Her service to her journey's end :
And fortune, sometimes at her hand,
Is now the fav’rite of her band,
Dispatch'd before the news to bear,
And all thadventure to prepare.
Beneath an holm-tree's friendly shade
Was Reason's little cottage made;
Before, a river deep and Atill,
Behind, a rocky, soaring hill.
Himself, adorn'd in seemly plight,
Was reading to the eastern light;
And ever, as he meekly knelt,
Upon the book of wisdom dwelt.
The spirit of the lifting wheel
Thus first eslay'd his pu!fe to feel :
“ 'The nymph supreme o'er works of wit;
“ O'er labour'd plan and lucky hit,
“ Is coming to your homely cot!
" To call you to à nobler lot;
For, « O! said he, were we but one, “ Sure bliss would center here alone; « For I by you encircled high, • Should scorn the oak’s proud majesty, • While your rich fruit time might mature “ From storms and favage beaits secure; • Our mutual help would foothe our care, s6 And heav'n approve the happy pair”
“ Forbear, fir elm, the vine reply'd, « Nor wonder if your suit's deny’d. “ Shall I give up my independence,
On your caprice to dance attendance ? • Muit I, or nod, or bend, or twine,
Just as your worship shall incline?
« Or shall my charms, which all admire,
“ Become a barren tree's attire?
· No-seek more tuitable alliance
“ I to all danger bid defiance.
“ Here, unconfin'd, I range my fill;
“ And bounteous nature waits my will.",
* At this the modeft elm, struck mute,
Forbore to urge his friendly suit:
But, forely griev'd to meet disdain,
A tender figh express'd his pain.
When, lo! thick darkness veils the pole,
Dread lightnings fash, loud thunders roll;
Impetuous rains in foods descend,
And trembling nature fears an end.
The vine, faint, fpiritless, forlorn,
Now seeks the succoar late her scorn
Creeps feebly to the elm's embrace;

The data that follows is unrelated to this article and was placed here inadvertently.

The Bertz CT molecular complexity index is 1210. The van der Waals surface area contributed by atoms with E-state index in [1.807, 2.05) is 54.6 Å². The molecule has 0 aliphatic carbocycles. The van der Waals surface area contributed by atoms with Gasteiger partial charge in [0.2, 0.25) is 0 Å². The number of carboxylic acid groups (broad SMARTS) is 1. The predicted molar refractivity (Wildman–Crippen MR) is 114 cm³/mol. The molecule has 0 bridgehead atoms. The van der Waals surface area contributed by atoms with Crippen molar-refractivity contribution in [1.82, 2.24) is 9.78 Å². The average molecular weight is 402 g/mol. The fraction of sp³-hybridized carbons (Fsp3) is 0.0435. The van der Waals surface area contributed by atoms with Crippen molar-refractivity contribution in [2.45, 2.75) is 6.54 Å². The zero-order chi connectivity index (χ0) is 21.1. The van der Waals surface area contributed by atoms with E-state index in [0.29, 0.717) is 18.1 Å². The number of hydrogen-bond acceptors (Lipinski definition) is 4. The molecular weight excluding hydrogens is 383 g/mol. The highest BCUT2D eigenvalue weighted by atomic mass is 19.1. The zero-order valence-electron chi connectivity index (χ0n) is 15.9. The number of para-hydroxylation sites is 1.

And in his arms finds Tweet solace;
United thus they storms defy,
And mutual grace and aid supply:
REASON and IMAGINATION. A FABLE.
From poems just published by Christopher Smart,
'T WAS in the famous Sabine grove,
Where wit fo oft with judgment ftrove,
Imagination in the fight
of young defire and gay delight, y
Began to think upon a mate,
As weary of the single state ;,.,
For fick of change, as left at will,
And cloy'd with entertainment ftill,
She thought it better to be grave,
To settle, to take up, and save;
“ Thy correspondent, thine ally,
" Or any thing but bind and tye.
" But ere this treaty be agreed,
“ Give me thy wand and winged (teed :
“ Take thou this compass and this rule,
“ That wit may cease to play the fool;
" And that thy vot'ries who are born
“ For praise, may never sink to scorn.'
An ancient TALE, from Gower, modernized.
N Rome, when Lucius bore the fway,
It happ'd, so ancient stories say,,
One ev’ning ere he went to bed,
To ease of all his cares, his head,
He call'd his steward, a doughty knight,
That he might counsel what was right
With's chamberlain, a lord of parts,
Deep kill'd in all the courtly arts ;
And by the chimney as they stood,
They freely talk'd as they thought good;
Before the fire upon a ftool,
Close by them sat the monarch's fool;
And as he with his bauble play'd,
He heard right well whate'er they said.
The king his various doubts propos'd,
And they, at will, their thoughts disclos'd.
When many questions thus had past,
The king demanded, at the last,
What with his people was his fame,
And if rever'd, or scorn'd his name?
Bid them the truth to him declare,
And tell him all things as they were ;
On their alllegiance, without awe
Or dread, that they might anger draw:
Since 'twas his will, as tongues will walk,
To know the common people's talk.
The feward, in answer, told the king,
(As palace nightingales ftill fing)
That far and wide, as he could hear,
His majesty to all was dear.
And his long reign by all defir'd;
T'hat all his actions were admir'd,
In this, that high and low agreed,
Hoping that heaven had so decreed :
Thus fpoke the steward'; and all he spoke
Was fatt'ry, drefs'd in falsehood's cloak.
Next, turning to his chamberlain,
The king requir'd in langunge plain,